Apple Watch 50 percent smartwatch market sales majority dominant android wear pebble samsung martian

While Apple still isn’t releasing any numbers, a new report from Juniper Research estimates that the company’s Apple Watch now controls over half of the smartwatch market. This echoes similar numbers from IDC from before the holidays. If true, this is big news for the California based company, which was notably late to enter the segment. The Apple Watch has only been shipping for slightly more than 8 months, while Samsung and Pebble have been selling smartwatches since 2013 and Android Wear started shipping almost 2 years ago. Juniper believes that Apple has secured 52% of the smartwatch market. Android Wear, on the other hand, comprised less than 10% of the year’s smartwatch shipments and Samsung’s Gear S2 barely made an impact. No word on Pebble’s take, but we would suspect that they also are around 10% of the market. One of the most interesting aspects of the report from Juniper is that simple smartwatches, such as the non-display models, are proving extremely popular. These devices offer activity tracking and, at most, notifications, but no apps or deeper connectivity. Specifically mentioned in the report is Martian, which produces connected watches similarly priced to a Fitbit. It is easy to see how a device like that could serve as “trial” watch, allowing the customer to see what they think of smartwatches without spending a large amount of money. Oddly, the report also mentions the popularity of a connected Guess watch and Breitling timepiece, both of which sell for more than the Apple Watch… the Breitling is actually closer to Apple Watch Edition territory.  

These numbers are amazing for Apple but they still don’t address how large the segment is, nor how healthy it is – after all, 50% of nothing is still nothing. While last month’s IDC report was largely positive about the segment, Juniper believes the product category is still looking for a reason to exist. In fact, research author James Moar says, “The smartwatch is now a category waiting for a market.” Moar sees new devices hitting the market that offer improved designs and better usability but only slightly tweaked functionality. He isn’t seeing large changes that he feels are needed to define use cases and drive adaptation. The success of smartwatches in their current form will be reliant on consumers deciding if they have a need which a smartwatch currently is capable of.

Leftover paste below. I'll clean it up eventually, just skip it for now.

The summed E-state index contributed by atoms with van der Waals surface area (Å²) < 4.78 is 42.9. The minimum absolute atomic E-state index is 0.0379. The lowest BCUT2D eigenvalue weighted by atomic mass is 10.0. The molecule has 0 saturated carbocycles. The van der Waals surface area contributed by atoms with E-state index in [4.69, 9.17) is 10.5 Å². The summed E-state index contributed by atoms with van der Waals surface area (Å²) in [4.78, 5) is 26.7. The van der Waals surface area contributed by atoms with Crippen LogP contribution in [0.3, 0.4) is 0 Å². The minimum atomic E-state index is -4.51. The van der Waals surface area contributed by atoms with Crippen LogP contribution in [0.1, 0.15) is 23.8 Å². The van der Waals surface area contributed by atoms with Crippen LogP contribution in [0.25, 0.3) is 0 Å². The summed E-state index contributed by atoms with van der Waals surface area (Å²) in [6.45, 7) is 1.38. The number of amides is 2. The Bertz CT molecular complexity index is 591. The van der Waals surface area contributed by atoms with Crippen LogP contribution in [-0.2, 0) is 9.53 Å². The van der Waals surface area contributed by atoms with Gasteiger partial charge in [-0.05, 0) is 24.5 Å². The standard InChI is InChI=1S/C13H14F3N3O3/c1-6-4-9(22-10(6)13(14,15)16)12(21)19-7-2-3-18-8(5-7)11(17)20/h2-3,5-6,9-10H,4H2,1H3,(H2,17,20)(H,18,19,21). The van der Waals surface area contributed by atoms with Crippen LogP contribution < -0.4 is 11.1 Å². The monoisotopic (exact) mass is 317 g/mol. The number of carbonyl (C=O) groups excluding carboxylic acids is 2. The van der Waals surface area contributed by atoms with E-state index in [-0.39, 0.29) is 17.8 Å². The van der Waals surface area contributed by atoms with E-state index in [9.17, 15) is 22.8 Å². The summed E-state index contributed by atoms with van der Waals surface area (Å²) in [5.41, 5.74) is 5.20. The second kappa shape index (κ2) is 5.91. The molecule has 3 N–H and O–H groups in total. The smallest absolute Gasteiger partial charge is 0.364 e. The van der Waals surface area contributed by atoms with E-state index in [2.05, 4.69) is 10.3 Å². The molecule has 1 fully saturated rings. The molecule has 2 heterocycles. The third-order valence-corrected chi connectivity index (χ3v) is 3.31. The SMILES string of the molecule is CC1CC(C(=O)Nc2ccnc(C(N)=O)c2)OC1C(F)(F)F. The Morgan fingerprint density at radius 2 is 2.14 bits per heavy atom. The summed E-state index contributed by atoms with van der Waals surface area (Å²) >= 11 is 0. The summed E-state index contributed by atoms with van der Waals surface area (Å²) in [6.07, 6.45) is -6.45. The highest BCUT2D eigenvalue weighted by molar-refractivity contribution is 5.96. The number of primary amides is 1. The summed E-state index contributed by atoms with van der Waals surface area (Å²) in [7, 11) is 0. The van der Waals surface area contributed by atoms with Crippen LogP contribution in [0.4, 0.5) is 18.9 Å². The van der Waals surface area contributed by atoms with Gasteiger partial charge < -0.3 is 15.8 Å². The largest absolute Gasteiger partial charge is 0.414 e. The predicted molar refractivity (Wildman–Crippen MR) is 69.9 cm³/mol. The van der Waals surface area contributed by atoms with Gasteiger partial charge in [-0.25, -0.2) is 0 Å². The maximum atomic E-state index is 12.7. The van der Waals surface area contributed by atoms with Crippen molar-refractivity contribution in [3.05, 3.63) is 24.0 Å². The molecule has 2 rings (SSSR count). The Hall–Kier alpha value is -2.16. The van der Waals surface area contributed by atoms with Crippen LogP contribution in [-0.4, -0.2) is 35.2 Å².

We think that Moar’s perspective is slightly contrary, but he is correct; smartwatches are without doubt still struggling to find a reason to exist. There is no killer “app” that you can point to when someone asks about your device. Instead, the product currently has to be used to be understood. But that isn’t necessarily a bad thing, it just means a slower adoption rate. Every person is going to find something different they love (or could leave behind) about a connected watch; it is a very personal experience that offers something different to everyone. At Circuits And Cable Knit we have grown to love wearing a smartwatch. There is something comforting about being able to put all of your devices away and if something important needs your attention you will receive a gentle nudge. As more people try budget friendly non-display smartwatches, we believe that they will eventually look to upgrade to the richer experience offered by app driven smartwatches. As people move to more capable, display smartwatches, the companies that can clearly communicate to potential customers what their devices are capable of (and why it matters) will be the ones that are able to attract new users.